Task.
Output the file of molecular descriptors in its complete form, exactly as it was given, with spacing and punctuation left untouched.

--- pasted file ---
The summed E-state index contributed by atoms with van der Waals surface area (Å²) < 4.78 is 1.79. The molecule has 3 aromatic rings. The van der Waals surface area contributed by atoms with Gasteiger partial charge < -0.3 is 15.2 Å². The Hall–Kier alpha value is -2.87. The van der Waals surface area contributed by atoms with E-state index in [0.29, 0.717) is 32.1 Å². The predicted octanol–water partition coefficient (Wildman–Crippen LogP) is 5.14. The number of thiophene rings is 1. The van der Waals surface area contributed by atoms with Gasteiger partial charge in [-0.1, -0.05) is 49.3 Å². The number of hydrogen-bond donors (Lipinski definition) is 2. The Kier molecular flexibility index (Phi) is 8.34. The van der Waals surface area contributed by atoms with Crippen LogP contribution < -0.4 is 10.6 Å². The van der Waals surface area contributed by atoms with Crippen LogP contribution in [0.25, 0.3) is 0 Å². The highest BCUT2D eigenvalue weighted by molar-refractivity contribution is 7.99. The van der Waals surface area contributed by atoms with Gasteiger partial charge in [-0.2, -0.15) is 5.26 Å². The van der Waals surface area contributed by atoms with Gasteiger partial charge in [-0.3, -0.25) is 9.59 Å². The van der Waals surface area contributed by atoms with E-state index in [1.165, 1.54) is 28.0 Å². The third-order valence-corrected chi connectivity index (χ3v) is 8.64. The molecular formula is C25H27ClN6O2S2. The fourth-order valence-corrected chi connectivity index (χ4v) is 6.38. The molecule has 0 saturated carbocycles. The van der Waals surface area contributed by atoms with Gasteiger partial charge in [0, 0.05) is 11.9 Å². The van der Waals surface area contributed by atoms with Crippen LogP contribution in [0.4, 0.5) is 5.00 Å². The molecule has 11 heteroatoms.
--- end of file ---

The summed E-state index contributed by atoms with van der Waals surface area (Å²) < 4.78 is 1.79. The molecule has 3 aromatic rings. The van der Waals surface area contributed by atoms with Gasteiger partial charge < -0.3 is 15.2 Å². The Hall–Kier alpha value is -2.87. The van der Waals surface area contributed by atoms with E-state index in [0.29, 0.717) is 32.1 Å². The predicted octanol–water partition coefficient (Wildman–Crippen LogP) is 5.14. The number of thiophene rings is 1. The van der Waals surface area contributed by atoms with Gasteiger partial charge in [-0.1, -0.05) is 49.3 Å². The number of hydrogen-bond donors (Lipinski definition) is 2. The Kier molecular flexibility index (Phi) is 8.34. The van der Waals surface area contributed by atoms with Crippen LogP contribution < -0.4 is 10.6 Å². The van der Waals surface area contributed by atoms with Crippen LogP contribution in [0.25, 0.3) is 0 Å². The highest BCUT2D eigenvalue weighted by molar-refractivity contribution is 7.99. The van der Waals surface area contributed by atoms with Gasteiger partial charge in [-0.2, -0.15) is 5.26 Å². The van der Waals surface area contributed by atoms with Gasteiger partial charge in [-0.3, -0.25) is 9.59 Å². The van der Waals surface area contributed by atoms with E-state index in [1.165, 1.54) is 28.0 Å². The third-order valence-corrected chi connectivity index (χ3v) is 8.64. The molecular formula is C25H27ClN6O2S2. The fourth-order valence-corrected chi connectivity index (χ4v) is 6.38. The molecule has 0 saturated carbocycles. The van der Waals surface area contributed by atoms with Gasteiger partial charge in [0, 0.05) is 11.9 Å². The van der Waals surface area contributed by atoms with Crippen LogP contribution in [0.4, 0.5) is 5.00 Å². The molecule has 11 heteroatoms.